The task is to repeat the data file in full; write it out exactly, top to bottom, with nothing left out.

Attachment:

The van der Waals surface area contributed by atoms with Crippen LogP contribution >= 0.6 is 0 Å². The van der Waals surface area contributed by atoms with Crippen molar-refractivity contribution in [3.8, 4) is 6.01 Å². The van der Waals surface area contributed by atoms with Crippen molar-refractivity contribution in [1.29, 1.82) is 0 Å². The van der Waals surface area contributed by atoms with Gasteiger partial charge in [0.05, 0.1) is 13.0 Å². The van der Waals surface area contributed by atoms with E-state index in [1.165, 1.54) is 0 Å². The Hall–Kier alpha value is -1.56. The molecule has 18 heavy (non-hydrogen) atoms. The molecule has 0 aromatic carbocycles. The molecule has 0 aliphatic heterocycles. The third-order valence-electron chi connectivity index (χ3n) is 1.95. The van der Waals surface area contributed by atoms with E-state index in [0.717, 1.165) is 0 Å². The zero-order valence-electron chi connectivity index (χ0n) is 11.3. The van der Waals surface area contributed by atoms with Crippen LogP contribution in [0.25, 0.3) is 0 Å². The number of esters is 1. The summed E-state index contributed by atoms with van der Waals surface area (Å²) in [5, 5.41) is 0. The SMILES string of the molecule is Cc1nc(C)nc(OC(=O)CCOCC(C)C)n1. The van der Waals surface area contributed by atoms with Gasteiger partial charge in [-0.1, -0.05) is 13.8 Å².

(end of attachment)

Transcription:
The van der Waals surface area contributed by atoms with Crippen LogP contribution >= 0.6 is 0 Å². The van der Waals surface area contributed by atoms with Crippen molar-refractivity contribution in [3.8, 4) is 6.01 Å². The van der Waals surface area contributed by atoms with Crippen molar-refractivity contribution in [1.29, 1.82) is 0 Å². The van der Waals surface area contributed by atoms with Gasteiger partial charge in [0.05, 0.1) is 13.0 Å². The van der Waals surface area contributed by atoms with E-state index in [1.165, 1.54) is 0 Å². The Hall–Kier alpha value is -1.56. The molecule has 18 heavy (non-hydrogen) atoms. The molecule has 0 aromatic carbocycles. The molecule has 0 aliphatic heterocycles. The third-order valence-electron chi connectivity index (χ3n) is 1.95. The van der Waals surface area contributed by atoms with E-state index in [0.717, 1.165) is 0 Å². The zero-order valence-electron chi connectivity index (χ0n) is 11.3. The van der Waals surface area contributed by atoms with Crippen LogP contribution in [0.25, 0.3) is 0 Å². The number of esters is 1. The summed E-state index contributed by atoms with van der Waals surface area (Å²) in [5, 5.41) is 0. The SMILES string of the molecule is Cc1nc(C)nc(OC(=O)CCOCC(C)C)n1. The van der Waals surface area contributed by atoms with Gasteiger partial charge in [-0.1, -0.05) is 13.8 Å².